Image result for dalai lama“Joy is the reward, really, of seeking to give joy to others. When you show compassion, when you show caring, when you show love to others, do things for others, in a wonderful way you have a deep joy that you can get in no other way. You can’t buy it with money. You can be the richest person on Earth, but if you care only about yourself, I can bet my bottom dollar you will not be happy and joyful. But when you are caring, compassionate, more concerned about the welfare of others than about your own, wonderfully, wonderfully, you suddenly feel a warm glow in your heart, because you have, in fact, wiped the tears from the eyes of another. “ – The Dalai Lama

Beautiful words to live by…


“The Book of Joy: Lasting Happiness in a Changing World” (2016), by Dalai Lama, Desmond Tutu, and Douglas Carlton Abrams.

“The Gifts of Imperfection: Let Go of Who You Think You are Supposed to Be and Embrace Who You Are,” (2010), By: Brene Brown

“We are all the Same: A Story of a Boy’s Courage and a Mother’s Love” (2005), by: Jim Wooten

You are Needed

Do the menial tasks ever get to you? Sometimes it can feel like they take over life and then our identities can end up wrapped up in being identified with those tasks. What if there was no such thing as a menial task? Instead, every task could have meaning. That’s actually reality—it just depends on our intention.

Photo by Thought Catalog on Unsplash

Let’s consider a “menial” task for a second. How could something like sharpening a pencil be meaningful? If it was a pencil picked up by someone like Van Gough or Walt Disney, then it’s easy to see the value. But what about us? Well, even Disney had to start somewhere. He went through millions of pencil-sharpening moments to build his abilities to a state where he could express his heart’s desires to be animated for all to enjoy. Our pencil-sharpening moments might be to build our sketching capacities too. It may also be for building our writing or blogging skills. It may be for personal use rather than public, like journaling our feelings to make better sense of our thoughts. If it’s for a public or personal purpose, it’s still meaningful.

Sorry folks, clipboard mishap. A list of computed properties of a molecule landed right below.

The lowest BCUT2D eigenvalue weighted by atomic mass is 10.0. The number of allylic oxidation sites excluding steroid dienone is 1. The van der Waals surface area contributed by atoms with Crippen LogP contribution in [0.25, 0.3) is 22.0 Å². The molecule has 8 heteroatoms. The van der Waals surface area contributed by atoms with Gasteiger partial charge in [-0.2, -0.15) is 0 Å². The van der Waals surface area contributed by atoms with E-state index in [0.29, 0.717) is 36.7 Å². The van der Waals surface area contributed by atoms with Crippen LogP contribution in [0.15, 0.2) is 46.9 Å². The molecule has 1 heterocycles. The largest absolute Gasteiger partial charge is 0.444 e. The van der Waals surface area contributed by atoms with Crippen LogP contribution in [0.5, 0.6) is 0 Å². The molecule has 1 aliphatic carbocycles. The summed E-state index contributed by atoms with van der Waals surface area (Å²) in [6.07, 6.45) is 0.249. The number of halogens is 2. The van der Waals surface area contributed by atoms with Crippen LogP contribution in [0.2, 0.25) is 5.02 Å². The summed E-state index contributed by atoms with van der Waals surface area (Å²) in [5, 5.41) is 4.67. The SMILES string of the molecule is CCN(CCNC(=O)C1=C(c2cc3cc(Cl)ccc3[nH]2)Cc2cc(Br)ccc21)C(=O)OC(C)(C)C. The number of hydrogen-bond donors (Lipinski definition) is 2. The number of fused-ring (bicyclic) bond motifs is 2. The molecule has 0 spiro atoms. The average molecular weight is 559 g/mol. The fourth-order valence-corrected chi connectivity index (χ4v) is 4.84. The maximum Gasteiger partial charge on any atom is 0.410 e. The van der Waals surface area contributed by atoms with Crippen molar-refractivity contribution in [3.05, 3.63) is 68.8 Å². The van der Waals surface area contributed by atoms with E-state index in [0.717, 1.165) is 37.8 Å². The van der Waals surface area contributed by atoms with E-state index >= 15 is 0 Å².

What about the times when those tasks feel like they’re just to respond to meaningless assignments or roles? It still depends on our intention. There is no such thing as a meaningless assignment or role. Even picking up garbage is needed. Without it, we’d have no places of retreat to enjoy beauty, nature, or peace without feeling cluttered. We’re the ones who assign and dub things or roles as meaningless, but we could just as easily shift in realizing how meaningful each task and person is, including shifting our perspectives about ourselves.

You are needed.

What you do is needed.

If you didn’t do it, who would? Maybe someone else could, but it would not have your voice, your fingerprints, your experience, your beliefs, your creativity embellishing it with unique hues and patterns only you own. You have specific causes, strengths, cares, and tastes that bring matter to this world. Literally, if you didn’t care about something or like something, then it may never be considered and therefore never created. You matter because you bring matter to life. Sometimes that matter is not physical like a sketch. Your matter might be a transference of an idea, the rearing up of a person, or the feeling of being noticed or safe. Your inspiring thoughts come alive and make a difference on the rest of us.

Photo by Jude Beck on Unsplash

During this Valentine’s season, take a moment to share some self-love with you. Consider what good you share and breathe in some meaning back into the things you do that you might have lost touch with. Then take a moment to consider someone around you, either a loved one, co-worker, or the person next to you at the traffic light. Consider the good they’re sharing and why we need him or her in this world. You may even be able to let them know, even if it looks like a random thumbs up and smile from the lady in the car next door 🙂